‘Public Opinion and Satisfaction with State Law Enforcement’ by Tara Shelley, Michael Hogan and Prabha Unnithan is the ninth article used in the paper. The article focuses on determining the public opinion regarding police conduct. The authors begin by acknowledging that police perception is positive despite a host of differing views on the role of the police. Through utilizing a statewide sample of Colorado residents, the article is keen on determining how the public perceive the police and its functions, more so due to the lack of enough research materials on the otherwise sensitive topic. According to the authors, the perception of the police force depends on the effects of its respective operations to the public. That said, it is practically impossible to come up to a general conclusion since police perception depends on the nature of services offered to the areas of police jurisdiction. However, the authors go ahead to conclude that police perception is highly dependent on the level of satisfaction of the immediate community served by the respective police. Positive opinions are likely to emerge when locals are satisfied by police action and believe that the police are doing their best to maintain peace and harmony. Contrastingly, public opinion is often negative when there lacks trust, cohesion and cooperation between the public and police officers.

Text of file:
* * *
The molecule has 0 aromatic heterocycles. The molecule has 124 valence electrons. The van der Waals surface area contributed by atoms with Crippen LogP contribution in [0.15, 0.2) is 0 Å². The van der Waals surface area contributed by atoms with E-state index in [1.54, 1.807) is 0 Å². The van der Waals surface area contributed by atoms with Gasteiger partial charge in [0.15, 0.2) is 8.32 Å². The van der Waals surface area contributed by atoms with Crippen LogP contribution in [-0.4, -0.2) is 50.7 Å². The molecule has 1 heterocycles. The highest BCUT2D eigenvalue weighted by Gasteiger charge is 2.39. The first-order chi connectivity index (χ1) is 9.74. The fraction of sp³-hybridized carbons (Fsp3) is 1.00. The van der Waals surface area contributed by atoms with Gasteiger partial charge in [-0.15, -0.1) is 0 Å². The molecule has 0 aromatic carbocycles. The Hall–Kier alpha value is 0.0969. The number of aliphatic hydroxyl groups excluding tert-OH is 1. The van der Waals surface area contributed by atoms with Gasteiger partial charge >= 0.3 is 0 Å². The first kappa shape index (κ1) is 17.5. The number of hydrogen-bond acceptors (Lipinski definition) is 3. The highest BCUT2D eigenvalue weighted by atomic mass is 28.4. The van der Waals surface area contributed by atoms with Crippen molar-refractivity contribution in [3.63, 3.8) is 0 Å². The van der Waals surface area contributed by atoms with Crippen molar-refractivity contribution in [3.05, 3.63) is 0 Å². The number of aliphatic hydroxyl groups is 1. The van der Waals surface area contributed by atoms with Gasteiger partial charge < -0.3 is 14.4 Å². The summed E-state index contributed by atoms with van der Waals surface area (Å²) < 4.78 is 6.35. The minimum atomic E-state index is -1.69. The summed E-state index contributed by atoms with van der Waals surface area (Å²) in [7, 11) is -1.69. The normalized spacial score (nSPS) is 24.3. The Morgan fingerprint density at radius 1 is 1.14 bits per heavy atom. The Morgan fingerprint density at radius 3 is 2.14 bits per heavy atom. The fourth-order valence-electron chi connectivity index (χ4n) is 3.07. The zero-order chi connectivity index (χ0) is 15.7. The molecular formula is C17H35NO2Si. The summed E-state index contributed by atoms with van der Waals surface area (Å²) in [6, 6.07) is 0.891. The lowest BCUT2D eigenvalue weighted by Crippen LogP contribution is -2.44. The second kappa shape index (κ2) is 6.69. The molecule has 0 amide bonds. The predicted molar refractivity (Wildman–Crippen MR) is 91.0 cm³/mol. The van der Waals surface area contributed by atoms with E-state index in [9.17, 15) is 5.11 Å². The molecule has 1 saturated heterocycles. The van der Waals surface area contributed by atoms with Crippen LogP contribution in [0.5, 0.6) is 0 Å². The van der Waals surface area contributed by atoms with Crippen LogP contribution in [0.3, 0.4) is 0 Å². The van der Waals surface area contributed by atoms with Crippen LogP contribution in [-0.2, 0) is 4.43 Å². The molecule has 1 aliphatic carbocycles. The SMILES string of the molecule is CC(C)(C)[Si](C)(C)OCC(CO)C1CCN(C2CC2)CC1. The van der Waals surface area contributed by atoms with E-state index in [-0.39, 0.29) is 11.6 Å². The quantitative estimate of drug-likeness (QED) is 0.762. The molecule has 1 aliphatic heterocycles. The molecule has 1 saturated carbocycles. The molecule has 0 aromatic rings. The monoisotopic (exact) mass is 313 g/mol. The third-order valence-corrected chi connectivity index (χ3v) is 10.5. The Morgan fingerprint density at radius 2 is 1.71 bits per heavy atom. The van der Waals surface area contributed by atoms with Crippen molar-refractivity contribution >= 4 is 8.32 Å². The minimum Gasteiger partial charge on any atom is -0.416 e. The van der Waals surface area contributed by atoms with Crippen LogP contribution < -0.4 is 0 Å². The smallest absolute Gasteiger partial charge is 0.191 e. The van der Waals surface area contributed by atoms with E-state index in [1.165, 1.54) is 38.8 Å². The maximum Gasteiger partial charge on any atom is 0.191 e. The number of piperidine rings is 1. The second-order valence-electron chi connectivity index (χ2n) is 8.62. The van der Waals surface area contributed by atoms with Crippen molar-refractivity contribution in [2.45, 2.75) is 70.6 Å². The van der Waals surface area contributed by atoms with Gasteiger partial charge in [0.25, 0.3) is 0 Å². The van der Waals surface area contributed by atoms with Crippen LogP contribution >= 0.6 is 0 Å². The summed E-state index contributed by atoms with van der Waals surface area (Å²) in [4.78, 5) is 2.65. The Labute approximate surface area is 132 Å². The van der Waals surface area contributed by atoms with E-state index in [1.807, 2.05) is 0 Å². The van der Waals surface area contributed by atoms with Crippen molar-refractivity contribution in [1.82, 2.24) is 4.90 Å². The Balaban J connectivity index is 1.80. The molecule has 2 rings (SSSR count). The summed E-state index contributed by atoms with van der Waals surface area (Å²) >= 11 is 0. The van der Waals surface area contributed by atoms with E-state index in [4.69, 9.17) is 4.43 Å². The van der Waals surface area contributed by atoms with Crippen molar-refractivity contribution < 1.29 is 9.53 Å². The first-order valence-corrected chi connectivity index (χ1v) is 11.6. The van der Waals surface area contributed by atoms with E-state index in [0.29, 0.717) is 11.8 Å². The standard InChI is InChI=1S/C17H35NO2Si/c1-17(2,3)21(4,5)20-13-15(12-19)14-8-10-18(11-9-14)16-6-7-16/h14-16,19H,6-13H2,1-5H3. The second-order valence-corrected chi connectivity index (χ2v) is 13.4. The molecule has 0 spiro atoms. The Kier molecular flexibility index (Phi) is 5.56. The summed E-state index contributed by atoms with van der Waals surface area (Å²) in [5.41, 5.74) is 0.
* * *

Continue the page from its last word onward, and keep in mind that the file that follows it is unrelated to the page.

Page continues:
‘Expanding the Measurement of Police Integrity’ by Matthew Hickman, Alex Piquero, Zachary Powell and Jack Green is the tenth and final article used in the paper. The paper aims to determine the effectiveness of the available police integrity measurement tools and how they can be improved to increase police integrity and accountability. The authors make a recommendation that broader assessments of police culture and activities will help provide additional information on police integrity measurement. Further, the authors highlight the importance of moving with time and understanding the ever changing nature of police culture. This will help create improve the measurement of police integrity since the police culture and activities will be considered. Another suggestion that was laid down by the authors is the need to comprehend the different function of police units and departments when attempting to measure police integrity.